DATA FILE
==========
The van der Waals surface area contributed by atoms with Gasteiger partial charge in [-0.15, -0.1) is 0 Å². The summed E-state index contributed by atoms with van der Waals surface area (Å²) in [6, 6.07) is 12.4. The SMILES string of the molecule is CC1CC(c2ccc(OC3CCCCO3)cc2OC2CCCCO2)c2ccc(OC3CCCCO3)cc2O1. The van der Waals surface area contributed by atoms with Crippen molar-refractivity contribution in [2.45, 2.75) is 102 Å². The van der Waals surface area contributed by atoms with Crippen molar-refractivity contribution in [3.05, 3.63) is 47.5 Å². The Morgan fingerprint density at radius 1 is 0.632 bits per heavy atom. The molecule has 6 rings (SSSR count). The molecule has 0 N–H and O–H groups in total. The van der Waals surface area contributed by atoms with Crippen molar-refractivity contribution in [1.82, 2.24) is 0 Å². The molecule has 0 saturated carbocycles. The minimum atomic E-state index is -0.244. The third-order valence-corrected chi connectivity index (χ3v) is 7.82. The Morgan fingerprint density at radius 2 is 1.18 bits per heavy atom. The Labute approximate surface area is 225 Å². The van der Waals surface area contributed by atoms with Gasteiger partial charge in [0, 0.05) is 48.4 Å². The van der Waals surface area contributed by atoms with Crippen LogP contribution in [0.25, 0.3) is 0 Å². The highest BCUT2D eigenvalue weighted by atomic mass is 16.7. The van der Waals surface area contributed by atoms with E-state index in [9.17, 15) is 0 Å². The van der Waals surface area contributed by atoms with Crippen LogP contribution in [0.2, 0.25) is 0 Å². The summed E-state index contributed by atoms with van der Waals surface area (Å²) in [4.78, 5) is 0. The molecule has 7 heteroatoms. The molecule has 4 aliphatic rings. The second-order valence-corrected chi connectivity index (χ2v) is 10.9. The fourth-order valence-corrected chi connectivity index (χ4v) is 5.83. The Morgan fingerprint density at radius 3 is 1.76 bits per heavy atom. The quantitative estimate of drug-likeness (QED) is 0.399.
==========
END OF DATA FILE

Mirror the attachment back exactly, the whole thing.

The van der Waals surface area contributed by atoms with Gasteiger partial charge in [-0.15, -0.1) is 0 Å². The summed E-state index contributed by atoms with van der Waals surface area (Å²) in [6, 6.07) is 12.4. The SMILES string of the molecule is CC1CC(c2ccc(OC3CCCCO3)cc2OC2CCCCO2)c2ccc(OC3CCCCO3)cc2O1. The van der Waals surface area contributed by atoms with Crippen molar-refractivity contribution in [2.45, 2.75) is 102 Å². The van der Waals surface area contributed by atoms with Crippen molar-refractivity contribution in [3.05, 3.63) is 47.5 Å². The Morgan fingerprint density at radius 1 is 0.632 bits per heavy atom. The molecule has 6 rings (SSSR count). The molecule has 0 N–H and O–H groups in total. The van der Waals surface area contributed by atoms with Crippen molar-refractivity contribution in [1.82, 2.24) is 0 Å². The molecule has 0 saturated carbocycles. The minimum atomic E-state index is -0.244. The third-order valence-corrected chi connectivity index (χ3v) is 7.82. The Morgan fingerprint density at radius 2 is 1.18 bits per heavy atom. The Labute approximate surface area is 225 Å². The van der Waals surface area contributed by atoms with Gasteiger partial charge in [0, 0.05) is 48.4 Å². The van der Waals surface area contributed by atoms with Crippen LogP contribution in [0.25, 0.3) is 0 Å². The highest BCUT2D eigenvalue weighted by atomic mass is 16.7. The van der Waals surface area contributed by atoms with E-state index in [9.17, 15) is 0 Å². The van der Waals surface area contributed by atoms with Crippen LogP contribution in [0.2, 0.25) is 0 Å². The summed E-state index contributed by atoms with van der Waals surface area (Å²) in [4.78, 5) is 0. The molecule has 7 heteroatoms. The molecule has 4 aliphatic rings. The second-order valence-corrected chi connectivity index (χ2v) is 10.9. The fourth-order valence-corrected chi connectivity index (χ4v) is 5.83. The Morgan fingerprint density at radius 3 is 1.76 bits per heavy atom. The quantitative estimate of drug-likeness (QED) is 0.399.